As Waters Rise, Miami Beach Builds Higher Streets And Political Willpower
Miami Beach is one of the nation's cities most vulnerable to climate change — and its leaders are doing something about it. The city, a national leader in addressing climate, has begun to make improvements aimed at protecting residents from rising sea levels.
In South Florida, the rate of sea-level rise has tripled over the last decade, according to a new study from the University of Miami. The rising seas raise questions for many about whether the resort community has a future. Officials there say the answer is emphatically yes and they're moving ahead with plans for a resilient city.
The small city on a barrier island, just 7 miles long and 1 mile wide, is getting a makeover. Major thoroughfares are being rebuilt, new storm sewers and pumps are being installed. Miami Beach Mayor Philip Levine likes to show off work recently completed in the Sunset Harbor neighborhood on the western edge of the island, "the lowest area of our city," he says, "which of course was developed on muck."
Over the last decade, flooding during high tide in this and other neighborhoods along Miami Beach's western edge has become a regular occurrence. The University of Miami study confirms that the main reason for the increased flood events is sea-level rise. While some elected officials, including Florida's Republican Gov. Rick Scott, aren't ready to acknowledge the threat posed by climate change, here in Miami Beach, it was an issue that helped get Levine elected. "I think I did a campaign commercial in a kayak," he says.
Levine took office on a pledge to build a resilient Miami Beach, one that would recognize and adapt to climate change. He holds up Sunset Harbor neighborhood as a model. The patio outside a restaurant and cafe is a cozy spot that's now more than 3 feet below street level. The street was "literally rebuilt, raised and built higher," he says. "And of course major pumps were installed as well. So now you have certain buildings that are lying lower, but the streets are higher." This neighborhood, perennially wet during seasonal high tides, now is dry.
To combat flooding, Miami Beach has launched a $400 million project that's begun installing as many as 80 pump stations throughout the city. In addition, more roads on the island's low-lying western edge will be rebuilt higher.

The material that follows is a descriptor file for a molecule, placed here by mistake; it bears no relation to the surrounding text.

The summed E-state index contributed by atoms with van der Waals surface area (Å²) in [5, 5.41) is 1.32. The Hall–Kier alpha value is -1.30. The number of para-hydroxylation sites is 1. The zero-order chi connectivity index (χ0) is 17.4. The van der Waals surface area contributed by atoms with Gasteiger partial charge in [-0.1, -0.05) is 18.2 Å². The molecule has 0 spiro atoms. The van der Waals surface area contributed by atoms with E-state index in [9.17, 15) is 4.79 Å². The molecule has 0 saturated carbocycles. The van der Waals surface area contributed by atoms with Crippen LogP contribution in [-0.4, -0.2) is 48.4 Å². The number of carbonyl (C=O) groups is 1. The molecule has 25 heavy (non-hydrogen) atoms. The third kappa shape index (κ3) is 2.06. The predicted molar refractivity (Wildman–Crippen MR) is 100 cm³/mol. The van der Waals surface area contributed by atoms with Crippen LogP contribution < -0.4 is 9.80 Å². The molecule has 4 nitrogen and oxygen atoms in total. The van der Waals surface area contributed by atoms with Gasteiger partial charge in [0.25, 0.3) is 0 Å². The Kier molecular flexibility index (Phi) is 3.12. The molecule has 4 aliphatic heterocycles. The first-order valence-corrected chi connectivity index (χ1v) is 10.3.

City engineer Bruce Mowry is now focused on Miami Beach's next big project: the reconstruction of Indian Creek Drive, a road that saw severe flooding last year during a seasonal high tide. Former Vice President Al Gore took a tour and later talked about seeing fish swimming in the street there. The street runs alongside a lagoon.
"We had as much as a foot of water over the seawall," Mowry says.
To make sure that doesn't happen this year, he says Miami Beach will rebuild Indian Creek Drive higher and raise the height of the adjoining seawall.
"That seawall will end up being about 4 to 5 feet higher than it is now. Two blocks up here, we're planning on putting in a pump station right here and collecting all the water," he says. It's a $25 million project, and — perhaps surprisingly — after negotiations with the Scott administration, 80 percent of that cost is being picked up by the state of Florida.
We need to set aside sort of the political nonsense about the debate about whether climate change is happening and embrace our problem and start developing comprehensive strategies.
Ben Kirtman, a climate modeling expert at the University of Miami, says it's encouraging the state finally signed on to the project, but it took a lot of negotiation. Kirtman is one of the Florida scientists who have worked to persuade Scott to acknowledge and begin planning for climate change — so far unsuccessfully. Kirtman thinks by working to build a resilient city, officials in Miami Beach are on the right track.
"I'm quite optimistic that there'll be a Miami Beach 50 years, 100 years from now. But we need to set aside sort of the political nonsense about the debate about whether climate change is happening and embrace our problem and start developing comprehensive strategies," he says.
At current rates of sea-level rise, Levine believes the work underway now will buy the city at least 50 years. By then, he hopes innovation may begin providing long-term solutions and make the city a model for the nation. While others see only a gloomy future for low-lying coastal cities, Levine is a picture of confident optimism.
"Look at little Miami Beach — what we're doing and the jobs that we're creating by rebuilding our roads and putting in pumps," he says. "Infrastructure, whether it's building new roads, bridges or public transportation or whether it's making your cities more resilient, is an incredible, positive job grower for our country. So we should grab this challenge and run with it."
Levine and Kirtman say building resilient cities is just the first step. The real challenge is to build the political will to address climate change and slow the rising sea levels before elevated structures, pumps and seawalls are no longer enough.
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